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Blended Learning, EdTech, Edublogger, Education

Here is the Backside of #Gamification

Well into the the Quest to become Calculus Gods, its time to show how things are working behind the scenes…Most of this information can be found here: http://haselcalc.wikispaces.com/

Over the summer I tried really hard to come up with different things for the students to purchase.  Here is a list of those items as they are right now:

Potion of Healing Allows you to revise up to 10% of a test and must be used immediately on finding out the test score. You may not use anything not available for the test during healing. 10
Potion of Wisdom Allows you to ask the teacher one question during a test. The more specific the question, the more specific the answer. 15
Genie Lamp When used the teacher will grant 10 wishes (in the form of questions) about a current topic. This is different than solving 10 problems. This will have an effect on the whole class. 15
Potion of Power Allows you to meet with up to two other students, who also have this potion, during a test for five minutes. You may not have your tests with you when using this potion. 8
Staff of Completion This will allow you to get full credit for a homework assignment. 5
Potion of Clairvoyance When used, the teacher will remove two answer choices from one multiple choice question on a test. 10
Sword of Omnipotence Get the complete answer from the teacher on your test, sword has an effect once per semester. 20
Spell of Divine Intervention You may use this spell to work on your test with up to 2 other people. Each person in your party must use Divine Intervention. You can only use the materials that are available for the test. 30
The T.A.R.D.I.S. Use the T.A.R.D.I.S. to travel in the space-time continuum and re-take a test from earlier in the semester. You cannot time travel to the semester final. This is discovered after successfully completing 4 quests.

I have asked the students to give me their ideas as they think of cool stuff they would want to buy.  There have been a couple of good ideas – they need to be fleshed out a bit before being added – but they are on the burner.  I am trying to make a market where the students can buy things they would want and also have a cost that is fair depending on the item.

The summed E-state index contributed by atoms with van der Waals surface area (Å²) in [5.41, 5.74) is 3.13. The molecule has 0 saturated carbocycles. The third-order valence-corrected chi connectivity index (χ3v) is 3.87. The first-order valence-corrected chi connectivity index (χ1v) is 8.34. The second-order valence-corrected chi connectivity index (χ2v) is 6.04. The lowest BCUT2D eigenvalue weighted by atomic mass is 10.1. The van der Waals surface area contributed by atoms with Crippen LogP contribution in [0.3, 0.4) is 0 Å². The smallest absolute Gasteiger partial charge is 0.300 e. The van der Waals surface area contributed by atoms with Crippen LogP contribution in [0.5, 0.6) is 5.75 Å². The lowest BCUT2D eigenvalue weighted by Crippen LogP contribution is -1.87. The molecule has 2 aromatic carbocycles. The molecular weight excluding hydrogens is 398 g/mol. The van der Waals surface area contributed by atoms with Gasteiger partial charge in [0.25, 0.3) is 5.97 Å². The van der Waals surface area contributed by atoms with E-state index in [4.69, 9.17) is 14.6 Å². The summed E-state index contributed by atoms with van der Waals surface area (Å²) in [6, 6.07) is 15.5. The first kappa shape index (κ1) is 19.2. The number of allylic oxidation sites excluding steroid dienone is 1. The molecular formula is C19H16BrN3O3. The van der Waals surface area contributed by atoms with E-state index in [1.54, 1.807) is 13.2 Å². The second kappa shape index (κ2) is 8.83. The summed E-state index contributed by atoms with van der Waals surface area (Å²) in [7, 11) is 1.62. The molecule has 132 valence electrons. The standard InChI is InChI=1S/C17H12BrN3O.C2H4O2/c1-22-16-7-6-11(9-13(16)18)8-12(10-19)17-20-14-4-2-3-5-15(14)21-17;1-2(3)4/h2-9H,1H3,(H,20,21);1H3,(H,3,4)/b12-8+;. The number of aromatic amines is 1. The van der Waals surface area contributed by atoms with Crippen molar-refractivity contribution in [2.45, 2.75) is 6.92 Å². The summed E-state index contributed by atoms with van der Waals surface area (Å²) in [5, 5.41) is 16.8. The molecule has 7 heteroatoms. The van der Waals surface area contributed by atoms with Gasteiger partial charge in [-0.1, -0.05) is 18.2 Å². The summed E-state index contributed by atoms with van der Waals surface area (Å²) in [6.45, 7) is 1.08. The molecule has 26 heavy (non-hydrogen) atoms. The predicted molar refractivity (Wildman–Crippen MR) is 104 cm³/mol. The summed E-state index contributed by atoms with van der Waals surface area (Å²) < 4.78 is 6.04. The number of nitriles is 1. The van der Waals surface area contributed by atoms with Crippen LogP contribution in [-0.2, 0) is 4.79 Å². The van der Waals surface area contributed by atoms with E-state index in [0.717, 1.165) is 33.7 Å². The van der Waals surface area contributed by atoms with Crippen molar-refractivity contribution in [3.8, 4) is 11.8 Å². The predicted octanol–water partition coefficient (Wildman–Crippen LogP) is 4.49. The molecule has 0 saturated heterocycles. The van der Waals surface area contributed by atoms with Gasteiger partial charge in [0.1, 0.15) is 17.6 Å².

Students have some choices on how to earn credits to use to buy the above listed items:

Parent Involvement 1
Help Provide Classroom Supplies 1
Homework 1
Teach Class a Problem 1
Write a weekly blog about class 1
Project/Presentation 2
Participate in Back Channel each day for one week 2
Research 3
Post teaching on YouTube and share link 3
Host/Participate in a Hangout 3

I am having a little bit of difficulty getting the students to step off into the list on their own.  When I have set up class time to accomplish some of these items – they dig in!  But when they are in that space waiting for a Boss Fight or a Checkpoint and could be doing this, they do not see it yet.  That comes back on me – so my efforts need to increase in this space.  Once the kids have finished one of these items they fill out a Google Form:

http://goo.gl/ZC5cr6

Get Yer Credits

After filling out this information for me, there is a Google Sheet that gets populated and with the help of a good friend who is a spreadsheet whiz, I was able to set up a place to sort out all of this info:  Master Credit Tracking Sheet.  It only takes a few short minutes each week to update the information and share with students.  As you look through the tracking sheet – hover on the top lines to see the formulas that I am using.  Feel free to borrow or suggest an improvement!  The best thing is the Pivot Table choice which sorts all of this information into an easily readable form: